Smart rings have a long way to go

A normal ring, the Oura Ring Gen 3 (center), and the Oura Ring Gen 2 (left)
The Oura Ring is the only smart ring that’s found any real commercial success. | Photo by Victoria Song / The Verge

Smartwatches stole the spotlight from phones this fall, but there’s another wearable form factor waiting in the wings: smart rings. Korean outlet Naver recently reported that Samsung has filed a patent with the US Patent and Trademark Office for a smart ring of its own, complete with EKG and smart home control. And while it’d be awesome if Samsung did kick down the doors next fall with a new wearable, the reality is it’ll be a long, long time before this kind of futuristic smart ring is ready for prime time.

It’s easy to see why smart rings are an attractive prospect. Compared to smartwatches, they’re more discreet, fingers are better for heart rate measurement, and rings are way more comfortable to wear 24/7. They’d be ideal health trackers for that reason. But they also pose greater engineering and technical challenges than a smartwatch because they’re so dang small.

Take the popular Oura Ring, which I’d wager is the only consumer smart ring that you’ve probably heard of. Oura recently launched a perfectly round Horizon ring. It looks nice — I’ve got one on my finger right now — but it doesn’t do anything different than the Gen 3. It’s easy to brush this update off as a cosmetic change. I did when I initially heard the news. But when I sat down with Oura CEO Tom Hale a few weeks ago, he explained that a perfectly round smart ring is an incredible engineering challenge. As it turns out, it’s hard to get a battery that’s simultaneously small enough to fit into a ring while also being thin and flexible enough to hold a curved shape. That’s why most smart rings that make it to market have a flat edge somewhere in the design.

A collection of five Oura smart rings are arranged on concrete pedestals of varying heights. There’s a glossy gold ring, a rosy gold ring, a silver one in the center, a gunmetal gray one, and a matte black one. Image: Oura
It’s round. That’s the innovation, and I mean that with no sarcasm.

That’s where we’re at with consumer smart rings. Genuine hardware innovation is being able to make something completely round. Meanwhile, its software-based breakthroughs aren’t unique to the smart ring. These days, you can find everything the Oura Ring tracks on a smartwatch. (Though to Oura’s credit, its approach to recovery tracking is among the best.)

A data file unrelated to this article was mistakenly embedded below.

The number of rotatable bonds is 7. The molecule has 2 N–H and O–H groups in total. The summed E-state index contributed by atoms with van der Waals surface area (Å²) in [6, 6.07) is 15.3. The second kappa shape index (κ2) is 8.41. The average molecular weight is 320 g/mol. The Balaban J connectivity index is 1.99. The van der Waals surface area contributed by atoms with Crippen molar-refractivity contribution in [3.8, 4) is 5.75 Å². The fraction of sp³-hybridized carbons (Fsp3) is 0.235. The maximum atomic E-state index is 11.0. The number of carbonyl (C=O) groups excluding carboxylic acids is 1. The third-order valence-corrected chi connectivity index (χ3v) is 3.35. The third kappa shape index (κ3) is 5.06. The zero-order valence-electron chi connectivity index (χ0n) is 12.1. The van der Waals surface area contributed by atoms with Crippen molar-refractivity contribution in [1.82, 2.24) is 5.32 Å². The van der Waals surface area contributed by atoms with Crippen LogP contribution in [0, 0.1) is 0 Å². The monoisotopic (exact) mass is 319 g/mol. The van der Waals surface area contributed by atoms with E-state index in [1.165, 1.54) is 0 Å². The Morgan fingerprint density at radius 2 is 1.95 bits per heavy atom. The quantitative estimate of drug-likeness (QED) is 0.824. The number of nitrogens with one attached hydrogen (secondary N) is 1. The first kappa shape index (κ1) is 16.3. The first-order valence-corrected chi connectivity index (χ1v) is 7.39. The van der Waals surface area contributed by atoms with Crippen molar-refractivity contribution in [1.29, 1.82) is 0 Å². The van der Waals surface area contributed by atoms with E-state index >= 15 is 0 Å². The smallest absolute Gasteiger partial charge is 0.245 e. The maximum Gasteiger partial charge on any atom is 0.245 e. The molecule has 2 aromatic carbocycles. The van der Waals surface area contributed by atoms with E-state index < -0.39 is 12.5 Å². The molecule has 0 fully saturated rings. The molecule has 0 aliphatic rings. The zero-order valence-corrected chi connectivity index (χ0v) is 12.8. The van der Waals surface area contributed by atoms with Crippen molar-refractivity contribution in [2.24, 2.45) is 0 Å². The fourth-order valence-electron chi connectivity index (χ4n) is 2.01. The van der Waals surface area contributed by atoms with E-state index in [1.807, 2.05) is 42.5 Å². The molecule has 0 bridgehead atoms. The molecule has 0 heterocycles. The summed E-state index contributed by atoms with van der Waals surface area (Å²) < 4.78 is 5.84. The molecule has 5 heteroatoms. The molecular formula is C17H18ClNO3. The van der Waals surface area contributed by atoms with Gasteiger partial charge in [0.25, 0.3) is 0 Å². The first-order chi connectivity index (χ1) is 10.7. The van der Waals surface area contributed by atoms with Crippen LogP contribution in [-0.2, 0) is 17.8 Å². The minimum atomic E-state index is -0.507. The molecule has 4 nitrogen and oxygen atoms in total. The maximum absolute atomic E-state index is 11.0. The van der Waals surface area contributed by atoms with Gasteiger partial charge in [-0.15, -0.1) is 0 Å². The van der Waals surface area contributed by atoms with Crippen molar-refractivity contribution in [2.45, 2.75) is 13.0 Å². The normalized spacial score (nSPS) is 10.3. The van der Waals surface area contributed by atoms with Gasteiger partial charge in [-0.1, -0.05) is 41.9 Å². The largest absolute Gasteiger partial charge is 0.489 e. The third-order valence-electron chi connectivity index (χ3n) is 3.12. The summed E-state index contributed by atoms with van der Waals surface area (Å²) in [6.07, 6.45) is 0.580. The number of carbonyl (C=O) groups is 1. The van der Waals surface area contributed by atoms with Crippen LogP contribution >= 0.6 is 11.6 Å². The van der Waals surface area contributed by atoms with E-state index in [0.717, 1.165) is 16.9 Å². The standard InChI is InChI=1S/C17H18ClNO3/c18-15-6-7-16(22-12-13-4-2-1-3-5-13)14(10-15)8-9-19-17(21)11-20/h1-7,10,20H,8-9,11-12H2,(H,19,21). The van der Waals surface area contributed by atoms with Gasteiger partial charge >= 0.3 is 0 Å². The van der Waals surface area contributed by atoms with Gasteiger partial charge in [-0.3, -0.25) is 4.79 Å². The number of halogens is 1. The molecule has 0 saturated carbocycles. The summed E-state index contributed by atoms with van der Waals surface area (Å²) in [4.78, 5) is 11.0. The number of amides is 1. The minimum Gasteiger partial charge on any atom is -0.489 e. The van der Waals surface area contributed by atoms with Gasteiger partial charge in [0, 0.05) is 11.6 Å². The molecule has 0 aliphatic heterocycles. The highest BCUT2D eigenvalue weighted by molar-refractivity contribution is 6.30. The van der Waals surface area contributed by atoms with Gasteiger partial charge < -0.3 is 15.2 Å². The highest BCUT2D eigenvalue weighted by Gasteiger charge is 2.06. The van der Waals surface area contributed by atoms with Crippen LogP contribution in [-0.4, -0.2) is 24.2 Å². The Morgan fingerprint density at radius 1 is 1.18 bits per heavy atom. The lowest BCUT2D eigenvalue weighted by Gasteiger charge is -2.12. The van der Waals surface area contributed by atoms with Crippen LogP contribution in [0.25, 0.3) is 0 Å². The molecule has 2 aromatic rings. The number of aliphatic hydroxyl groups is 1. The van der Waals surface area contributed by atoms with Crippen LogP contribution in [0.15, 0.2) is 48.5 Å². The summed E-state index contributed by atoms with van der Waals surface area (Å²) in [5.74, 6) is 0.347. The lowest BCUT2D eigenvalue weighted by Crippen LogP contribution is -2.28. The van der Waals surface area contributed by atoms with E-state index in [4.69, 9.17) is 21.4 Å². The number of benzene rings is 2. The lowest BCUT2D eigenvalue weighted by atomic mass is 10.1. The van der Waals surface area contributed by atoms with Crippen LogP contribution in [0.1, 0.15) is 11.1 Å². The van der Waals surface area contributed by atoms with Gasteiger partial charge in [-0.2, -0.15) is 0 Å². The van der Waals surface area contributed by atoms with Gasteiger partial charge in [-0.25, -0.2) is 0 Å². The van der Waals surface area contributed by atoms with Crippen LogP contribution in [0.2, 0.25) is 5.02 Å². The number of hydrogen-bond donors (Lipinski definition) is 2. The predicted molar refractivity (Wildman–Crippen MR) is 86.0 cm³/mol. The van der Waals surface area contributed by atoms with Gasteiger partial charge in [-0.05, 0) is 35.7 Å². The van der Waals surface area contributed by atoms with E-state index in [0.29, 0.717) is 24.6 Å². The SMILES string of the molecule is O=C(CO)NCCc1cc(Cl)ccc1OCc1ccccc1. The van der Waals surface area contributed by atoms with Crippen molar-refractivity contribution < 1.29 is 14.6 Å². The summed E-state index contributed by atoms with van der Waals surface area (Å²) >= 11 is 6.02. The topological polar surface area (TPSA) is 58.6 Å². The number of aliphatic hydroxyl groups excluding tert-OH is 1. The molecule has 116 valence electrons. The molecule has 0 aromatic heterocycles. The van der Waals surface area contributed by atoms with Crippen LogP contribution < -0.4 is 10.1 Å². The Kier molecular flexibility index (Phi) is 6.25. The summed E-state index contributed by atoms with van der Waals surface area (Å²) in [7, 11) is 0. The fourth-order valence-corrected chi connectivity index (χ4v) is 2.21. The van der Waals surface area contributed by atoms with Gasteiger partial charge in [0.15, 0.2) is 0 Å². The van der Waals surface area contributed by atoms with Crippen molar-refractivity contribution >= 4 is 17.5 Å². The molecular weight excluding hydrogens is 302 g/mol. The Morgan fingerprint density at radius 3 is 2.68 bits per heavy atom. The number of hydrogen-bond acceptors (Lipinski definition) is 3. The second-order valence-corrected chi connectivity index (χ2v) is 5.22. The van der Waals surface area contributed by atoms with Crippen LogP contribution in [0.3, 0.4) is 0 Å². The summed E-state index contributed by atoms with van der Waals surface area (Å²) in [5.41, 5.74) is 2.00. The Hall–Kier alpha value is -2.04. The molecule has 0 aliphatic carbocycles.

I wouldn’t be shocked if Samsung, Apple, or even Google could make an EKG-capable smart ring. There’s one that does it already called the Prevention Circul Plus. It’s the “smarter” features like controlling your TV, delivering notifications, or interacting with your phone that I’m most skeptical of.

Earlier smart rings tried to do more. Ringly was a $200 fashionable ring that vibrated and lit up whenever you got a notification, except it didn’t have a screen so you had to memorize what combo of buzzing and lights meant what. It also wouldn’t work if you were out of Bluetooth range. Meanwhile, the Motiv Ring started out as a simple fitness tracker but then added biometric two-factor authentication. I never got it to work. The thing is, smart rings are at their “best” when they’re kinda simple.

I’d argue the Oura Ring is the one that’s stuck around so long because it’s a single-minded gadget. It’s a recovery tracker and it’s not doing anything other than gathering health data from your finger. Oura’s done a ton to contextualize that data. It’s been smart about working with other health and fitness apps, as well as researchers, to make its data valuable. But bluntly speaking, it’s a $300 data collector that now comes with a $6 monthly subscription. I quite like my Oura Ring, but owning one is essentially paying a premium for a passive device you’ll seldom interact with.

That’s the paradox. As the current technology stands, smart rings don’t work well outside of discreet, passive health tracking. That’s great for clinical research as noninvasive, continuous data can potentially unlock a lot of insights. Case in point, there are some intriguing smart ring ideas being thrown around by startups. Ultrahuman’s working on a smart ring to “hack” your metabolism; Movano’s working on getting FDA clearance for a ring to help monitor chronic illness; and Happy Health just got a ton of funding for a ring to gauge mental health.

But as neat as some of these ideas are, I’d argue those use cases are more interesting to researchers than consumers. In these inflationary times, consumers want the best bang for their buck, and a smartwatch can do everything a smart ring can — and much, much more.

At the end of the day, patents aren’t a guarantee that a company will release a given product. All this patent really tells us is Samsung’s noodled around with the idea of a smart ring and wants to deter rivals if it manages to make a winning product. Unless Samsung can figure out a killer reason why consumers would even want a “Galaxy Ring” — and controlling a TV definitely isn’t it — my guess is that this is one patent that won’t see the light of day for a long time. If ever.



Source: The Verge

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